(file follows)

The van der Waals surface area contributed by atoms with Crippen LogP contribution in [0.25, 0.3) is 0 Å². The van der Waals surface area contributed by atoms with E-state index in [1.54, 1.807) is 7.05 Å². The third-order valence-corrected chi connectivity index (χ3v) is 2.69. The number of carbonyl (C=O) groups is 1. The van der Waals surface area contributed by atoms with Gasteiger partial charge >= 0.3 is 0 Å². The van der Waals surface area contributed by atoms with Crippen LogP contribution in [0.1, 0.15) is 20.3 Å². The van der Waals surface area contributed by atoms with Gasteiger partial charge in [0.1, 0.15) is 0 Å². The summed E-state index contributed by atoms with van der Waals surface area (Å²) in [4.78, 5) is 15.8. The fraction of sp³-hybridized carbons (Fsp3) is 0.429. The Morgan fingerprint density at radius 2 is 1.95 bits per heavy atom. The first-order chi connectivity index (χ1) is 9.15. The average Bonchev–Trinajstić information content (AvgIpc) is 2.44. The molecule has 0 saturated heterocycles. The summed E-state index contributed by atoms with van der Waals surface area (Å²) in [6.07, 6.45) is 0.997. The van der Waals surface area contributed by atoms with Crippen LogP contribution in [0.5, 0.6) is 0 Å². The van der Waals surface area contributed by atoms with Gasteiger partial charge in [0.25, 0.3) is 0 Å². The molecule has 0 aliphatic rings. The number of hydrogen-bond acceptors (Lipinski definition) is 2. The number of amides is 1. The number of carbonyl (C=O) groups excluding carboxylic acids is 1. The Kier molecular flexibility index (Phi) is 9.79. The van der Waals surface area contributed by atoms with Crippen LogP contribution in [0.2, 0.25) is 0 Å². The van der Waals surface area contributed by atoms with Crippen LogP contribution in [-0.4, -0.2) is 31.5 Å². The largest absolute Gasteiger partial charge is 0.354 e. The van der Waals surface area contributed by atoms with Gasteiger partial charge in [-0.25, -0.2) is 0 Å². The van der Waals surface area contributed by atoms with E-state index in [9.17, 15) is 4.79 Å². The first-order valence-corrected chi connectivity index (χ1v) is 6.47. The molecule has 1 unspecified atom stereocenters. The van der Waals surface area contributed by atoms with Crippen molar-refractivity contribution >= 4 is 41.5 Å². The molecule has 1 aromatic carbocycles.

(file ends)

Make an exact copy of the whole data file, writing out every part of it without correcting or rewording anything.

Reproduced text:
The van der Waals surface area contributed by atoms with Crippen LogP contribution in [0.25, 0.3) is 0 Å². The van der Waals surface area contributed by atoms with E-state index in [1.54, 1.807) is 7.05 Å². The third-order valence-corrected chi connectivity index (χ3v) is 2.69. The number of carbonyl (C=O) groups is 1. The van der Waals surface area contributed by atoms with Gasteiger partial charge >= 0.3 is 0 Å². The van der Waals surface area contributed by atoms with Crippen LogP contribution in [0.1, 0.15) is 20.3 Å². The van der Waals surface area contributed by atoms with Gasteiger partial charge in [0.1, 0.15) is 0 Å². The summed E-state index contributed by atoms with van der Waals surface area (Å²) in [4.78, 5) is 15.8. The fraction of sp³-hybridized carbons (Fsp3) is 0.429. The Morgan fingerprint density at radius 2 is 1.95 bits per heavy atom. The first-order chi connectivity index (χ1) is 9.15. The average Bonchev–Trinajstić information content (AvgIpc) is 2.44. The molecule has 0 saturated heterocycles. The summed E-state index contributed by atoms with van der Waals surface area (Å²) in [6.07, 6.45) is 0.997. The van der Waals surface area contributed by atoms with Crippen LogP contribution in [0.5, 0.6) is 0 Å². The van der Waals surface area contributed by atoms with Gasteiger partial charge in [0.25, 0.3) is 0 Å². The molecule has 0 aliphatic rings. The number of hydrogen-bond acceptors (Lipinski definition) is 2. The number of amides is 1. The number of carbonyl (C=O) groups excluding carboxylic acids is 1. The Kier molecular flexibility index (Phi) is 9.79. The van der Waals surface area contributed by atoms with Crippen LogP contribution in [0.2, 0.25) is 0 Å². The van der Waals surface area contributed by atoms with Crippen LogP contribution in [-0.4, -0.2) is 31.5 Å². The largest absolute Gasteiger partial charge is 0.354 e. The van der Waals surface area contributed by atoms with Gasteiger partial charge in [-0.25, -0.2) is 0 Å². The van der Waals surface area contributed by atoms with E-state index in [9.17, 15) is 4.79 Å². The first-order valence-corrected chi connectivity index (χ1v) is 6.47. The molecule has 1 unspecified atom stereocenters. The van der Waals surface area contributed by atoms with Crippen molar-refractivity contribution >= 4 is 41.5 Å². The molecule has 1 aromatic carbocycles.